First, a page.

Excursions– There are no included excursions in the price of the cruise. This is to be expected but can add up quickly. These are marked-up significantly when booking “Disney cruise-approved” excursions.
Medical care– The pink burger was half eaten by our five-year-old before I noted the very abnormal color. Eight hours later he was vomiting for 12 hours straight. Fortunately, this did not spread to the rest of the group or the boat. Double fortunately we had plenty of Zofran, pedialyte, and a Grammy who didn’t mind hanging out in a stateroom with a puking five-year-old for 24 hours. Third linen change in guest services was pretty adamantly suggesting (demanding) that we visit Deck 1 medical. If it would have been needed it would have set us back $200 plus medications.
Time– What is your time worth? If you don’t want to spend 45 minutes of your vacation waiting to meet the Mouse, you can spend $30 a person for Frozen meet and greet. If you want priority access getting off/on the boat then an upgrade to the concierge level for $1000/person will save you 30 minutes.
Photos– I came to believe the poor lighting in the atrium and character meeting areas is intentional. Makes for some difficult iPhone pics and is likely to increase purchase of the professional photos @ $50 for three prints.
Wristbands– Needed for the kids to participate in the Oceanaire’s club/lab. They cost $13 apiece. They are refundable if you don’t forget and keep your return receipt.
Toddler care– Not all of the childcare is free. Kids <3 years old are $9/hr plus a wristband for your bundle of joy to be lovingly cared for while Mom and Dad get a daiquiri [$9 for her and $13 for me (I’ll have a double please)] at the adult’s only pool.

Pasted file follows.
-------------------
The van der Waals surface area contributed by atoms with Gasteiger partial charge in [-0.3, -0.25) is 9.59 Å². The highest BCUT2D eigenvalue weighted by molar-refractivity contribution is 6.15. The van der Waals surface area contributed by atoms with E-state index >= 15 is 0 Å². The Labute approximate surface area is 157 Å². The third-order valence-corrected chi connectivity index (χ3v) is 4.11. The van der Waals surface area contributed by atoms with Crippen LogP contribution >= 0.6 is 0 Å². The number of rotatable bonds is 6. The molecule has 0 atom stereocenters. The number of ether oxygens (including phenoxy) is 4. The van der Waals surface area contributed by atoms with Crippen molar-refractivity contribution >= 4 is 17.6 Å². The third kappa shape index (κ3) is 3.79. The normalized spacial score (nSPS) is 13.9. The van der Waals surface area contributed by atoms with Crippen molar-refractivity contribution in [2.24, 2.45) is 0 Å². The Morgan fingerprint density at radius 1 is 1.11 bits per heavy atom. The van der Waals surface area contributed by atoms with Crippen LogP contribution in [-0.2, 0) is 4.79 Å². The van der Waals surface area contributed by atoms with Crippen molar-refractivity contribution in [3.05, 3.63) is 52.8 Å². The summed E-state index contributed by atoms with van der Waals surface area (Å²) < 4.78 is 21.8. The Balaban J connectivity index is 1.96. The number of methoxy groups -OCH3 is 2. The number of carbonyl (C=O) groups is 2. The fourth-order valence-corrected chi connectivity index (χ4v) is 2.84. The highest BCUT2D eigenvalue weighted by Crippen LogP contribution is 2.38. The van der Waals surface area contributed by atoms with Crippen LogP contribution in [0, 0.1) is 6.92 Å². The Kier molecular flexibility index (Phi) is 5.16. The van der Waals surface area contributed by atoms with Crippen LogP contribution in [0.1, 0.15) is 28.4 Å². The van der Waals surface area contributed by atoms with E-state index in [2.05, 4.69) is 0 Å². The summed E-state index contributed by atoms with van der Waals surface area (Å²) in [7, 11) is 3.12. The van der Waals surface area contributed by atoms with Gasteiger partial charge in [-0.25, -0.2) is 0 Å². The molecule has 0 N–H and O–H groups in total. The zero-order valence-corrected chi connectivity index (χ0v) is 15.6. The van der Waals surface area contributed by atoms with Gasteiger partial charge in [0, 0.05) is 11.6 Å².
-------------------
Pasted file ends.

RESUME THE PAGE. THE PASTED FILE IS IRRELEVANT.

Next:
Portage– We had to manage 10 bags and 5 kids in a crowd of 2,000 people through customs and a road crossing. Ok, nice 6’5” 300lb man with the orange vest, orange hair, and Scottish accent, I would appreciate your services. $20 tip was a bargain.
WiFi– This ran us $89 for 1000 MB. In layman’s terms that’s about 2 hours of YouTube kids.
Transfers– Getting from airport to the ship ain’t included. It will cost a cool $70/person to take the “Magical Express.” If you are driving to the port, look forward to a hefty $96 for 5 night parking fee.
Flights– You could fly privately ($10,000/hour), first class ($700 from Midwest) or on Southwest Airlines ($250). We opted for the latter option and, unfortunately, the route there involved an out-of-the-way, non-deboarding stop making for a nearly 6 hour flight to arrive. Flying back was non-stop. If you don’t want to get on the boat at the last possible second (as we did) then flying in the night before will require a hotel stay for an additional $100-300.
Castaway Cay-Disney’s own private island is a blast. This island is filled with great views, clear water and white sand beaches with plenty of lifeguards and places to swim and explore. You can enjoy the day without spending an additional dime (lunch is served starting at 11AM), but if you don’t have a cabana reserved ($800/day) be prepared to pay for everything from snorkel gear, bikes, bottled water, and even inner tubes.
I would imagine that these hidden costs are a key reason Disney cruise line is so profitable and are why they are nearly doubling their fleet over the next several years. Most of these expenses can be avoided or significantly reduced if you are able to plan ahead. However, it is very easy to quickly incur hundreds or thousands of dollars in an onboard bill. So when you’re budgeting for five to seven days on a Disney boat, plan for some extras in your vacation costs.